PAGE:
Designing for 21st century learningPost-millennial technologies have indubitably changed the nature of pedagogy, since learning contexts nowadays encompass a wide variety of electronic and mobile technologies alongside traditional hard copy media including books, lecture notes, handouts, blackboards and other resources. I use the term ‘pedagogy’ throughout this book to describe activities focused on promoting learning, rather than andragogy (with its male connotations) or gynogogy (which just sounds silly!). Beetham and Sharpe argue that ‘pedagogy embraces an essential dialogue between teaching and learning’ (2013, p. 2) which is more helpful than setting the two terms in opposition to one another.
The diversity and ubiquity of social and digital media are changing the nature of interactions between learners and curriculum content, with a greater emphasis on learning how and learning why than on learning what. While content remains important, in many subjects where material dates fast, the ability of graduate practitioners to access up-to-date information on which to make informed decisions and to take appropriate action, alongside the ability to filter and prioritise data, become as important as retention of a basic knowledge base (for example, in medical practice, research can change appropriate prescriptions and drug dosages over a matter of months). Pedagogies need to take this into account if they are to remain relevant.
The concept of instructional design underpinned much computer-based design in the early days, requiring competence to be systematically built from simpler skills and knowledge to progressively more complex and advanced capabilities and understanding. Although many will argue that instructional design is an excellent basis for skills training, this approach seems less relevant today, when learning is not so much linear as acquired through multiple sources, including the web, and can be self-constructed, eclectic, haphazard, and serendipitous.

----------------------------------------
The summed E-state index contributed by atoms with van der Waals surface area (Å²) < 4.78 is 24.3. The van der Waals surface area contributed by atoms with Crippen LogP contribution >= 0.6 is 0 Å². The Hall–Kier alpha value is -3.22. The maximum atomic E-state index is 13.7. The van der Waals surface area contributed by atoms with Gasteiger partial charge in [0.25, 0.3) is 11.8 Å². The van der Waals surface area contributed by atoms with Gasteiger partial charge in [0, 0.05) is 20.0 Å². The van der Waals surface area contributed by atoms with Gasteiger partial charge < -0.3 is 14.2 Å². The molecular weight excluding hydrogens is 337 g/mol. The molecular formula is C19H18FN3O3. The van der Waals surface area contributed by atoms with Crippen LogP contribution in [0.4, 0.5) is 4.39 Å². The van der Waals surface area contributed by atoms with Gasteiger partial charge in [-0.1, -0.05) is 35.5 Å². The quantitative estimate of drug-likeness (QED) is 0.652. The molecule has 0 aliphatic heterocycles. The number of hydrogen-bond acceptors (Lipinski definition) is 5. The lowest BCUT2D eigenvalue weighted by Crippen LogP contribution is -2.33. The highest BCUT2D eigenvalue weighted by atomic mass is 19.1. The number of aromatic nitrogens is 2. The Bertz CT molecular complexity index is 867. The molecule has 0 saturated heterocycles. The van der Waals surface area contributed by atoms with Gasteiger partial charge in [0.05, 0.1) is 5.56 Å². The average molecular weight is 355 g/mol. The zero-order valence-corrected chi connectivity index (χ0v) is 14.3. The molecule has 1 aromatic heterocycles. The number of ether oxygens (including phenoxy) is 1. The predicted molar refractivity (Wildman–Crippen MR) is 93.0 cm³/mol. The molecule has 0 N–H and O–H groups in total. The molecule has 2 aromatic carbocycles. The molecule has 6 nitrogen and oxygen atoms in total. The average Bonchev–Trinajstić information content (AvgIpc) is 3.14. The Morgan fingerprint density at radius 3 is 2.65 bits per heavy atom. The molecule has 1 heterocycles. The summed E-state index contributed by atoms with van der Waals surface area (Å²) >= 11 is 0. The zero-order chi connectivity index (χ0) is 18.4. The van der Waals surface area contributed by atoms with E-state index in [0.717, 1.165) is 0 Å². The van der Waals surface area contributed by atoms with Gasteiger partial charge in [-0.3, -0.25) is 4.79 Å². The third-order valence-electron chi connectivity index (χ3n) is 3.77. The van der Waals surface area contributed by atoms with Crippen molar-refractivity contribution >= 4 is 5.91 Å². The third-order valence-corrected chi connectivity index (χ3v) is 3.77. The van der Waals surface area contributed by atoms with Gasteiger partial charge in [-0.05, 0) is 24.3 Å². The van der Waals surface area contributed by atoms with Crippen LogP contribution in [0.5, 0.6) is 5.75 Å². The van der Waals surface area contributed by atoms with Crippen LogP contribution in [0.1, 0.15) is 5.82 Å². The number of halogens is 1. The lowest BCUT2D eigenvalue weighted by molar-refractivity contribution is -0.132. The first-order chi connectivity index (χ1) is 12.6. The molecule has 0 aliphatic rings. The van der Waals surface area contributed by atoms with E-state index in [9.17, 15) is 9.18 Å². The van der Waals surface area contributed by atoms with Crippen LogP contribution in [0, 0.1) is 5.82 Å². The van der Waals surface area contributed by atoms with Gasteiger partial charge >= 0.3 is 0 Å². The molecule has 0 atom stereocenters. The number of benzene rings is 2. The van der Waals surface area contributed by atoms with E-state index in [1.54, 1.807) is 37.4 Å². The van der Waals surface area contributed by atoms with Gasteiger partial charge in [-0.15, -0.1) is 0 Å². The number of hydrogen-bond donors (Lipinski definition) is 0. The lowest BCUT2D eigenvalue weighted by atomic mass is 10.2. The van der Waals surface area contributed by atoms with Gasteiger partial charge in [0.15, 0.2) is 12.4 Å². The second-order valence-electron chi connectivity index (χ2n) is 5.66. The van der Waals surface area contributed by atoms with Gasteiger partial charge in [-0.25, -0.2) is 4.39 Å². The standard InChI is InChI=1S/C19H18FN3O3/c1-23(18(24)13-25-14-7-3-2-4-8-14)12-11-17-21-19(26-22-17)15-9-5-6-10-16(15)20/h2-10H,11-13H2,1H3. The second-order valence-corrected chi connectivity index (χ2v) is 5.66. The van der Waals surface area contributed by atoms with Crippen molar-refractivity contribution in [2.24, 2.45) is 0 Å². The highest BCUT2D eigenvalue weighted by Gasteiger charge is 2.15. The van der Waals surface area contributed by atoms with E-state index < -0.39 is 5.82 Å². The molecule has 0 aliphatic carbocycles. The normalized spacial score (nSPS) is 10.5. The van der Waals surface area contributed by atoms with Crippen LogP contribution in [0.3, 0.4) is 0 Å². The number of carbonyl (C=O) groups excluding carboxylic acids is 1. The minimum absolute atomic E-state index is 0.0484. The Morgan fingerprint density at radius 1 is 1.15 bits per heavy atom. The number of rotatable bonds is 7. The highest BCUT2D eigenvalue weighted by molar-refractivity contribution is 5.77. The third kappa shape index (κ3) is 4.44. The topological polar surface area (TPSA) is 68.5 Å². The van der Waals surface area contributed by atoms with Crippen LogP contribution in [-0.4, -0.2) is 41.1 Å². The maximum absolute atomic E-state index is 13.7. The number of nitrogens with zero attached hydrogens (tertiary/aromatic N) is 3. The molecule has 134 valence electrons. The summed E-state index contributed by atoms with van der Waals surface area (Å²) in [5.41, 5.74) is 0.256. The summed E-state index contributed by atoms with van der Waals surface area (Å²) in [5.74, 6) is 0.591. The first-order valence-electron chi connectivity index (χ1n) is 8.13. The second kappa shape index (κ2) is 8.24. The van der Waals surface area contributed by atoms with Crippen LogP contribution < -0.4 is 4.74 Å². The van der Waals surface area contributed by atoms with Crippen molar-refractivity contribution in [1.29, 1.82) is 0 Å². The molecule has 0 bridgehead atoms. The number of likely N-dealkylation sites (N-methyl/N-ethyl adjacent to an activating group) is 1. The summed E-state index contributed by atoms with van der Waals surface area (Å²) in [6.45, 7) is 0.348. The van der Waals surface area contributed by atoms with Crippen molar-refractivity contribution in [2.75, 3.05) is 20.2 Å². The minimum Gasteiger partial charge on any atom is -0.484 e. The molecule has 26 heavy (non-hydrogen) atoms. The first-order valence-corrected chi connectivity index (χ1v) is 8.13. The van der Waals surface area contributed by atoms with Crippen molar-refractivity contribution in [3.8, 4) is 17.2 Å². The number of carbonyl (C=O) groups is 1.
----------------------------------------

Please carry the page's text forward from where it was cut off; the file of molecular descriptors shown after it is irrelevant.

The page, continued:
Arguably, Biggs and Tan’s emphasis on constructive alignment (2011) is more helpful for 21st century learning, since they argue that we should be aiming to align (constructively!) what we reckon the students need to know or do at the end of a programme of learning with the content we deliver, the pedagogies we use and the ways in which we assess their learning – as well as how we evaluate our own teaching.
Advice for those starting to design 21st century learning:
- Focus from the outset on what the students are learning rather than what the academics are teaching.
- Check out national quality assurance and Professional, Subject and Regulatory Body requirements, so your programmes are fit for purpose.
- Value students’ comments as they can give you perspectives from a user point-of-view on the curriculum as it is to be experienced from by the learner.
- Create virtual spaces to provide a repository and discussion area for the curriculum design process.
ReferencesBeetham, H. and Sharpe, R. (2013) Rethinking Pedagogy for a Digital Age: Designing for 21st century learning, 2nd edn, Abingdon: Routledge.
Biggs, J. and Tang, C. (2011) Teaching for Quality Learning at University, 4th edn, Maidenhead: SRHE/Open University Press.
For more detail on effective curriculum design, see Chapters 2 and 3 of Brown, S. (2015 Learning, Teaching and Assessment in Higher Education: Global perspectives.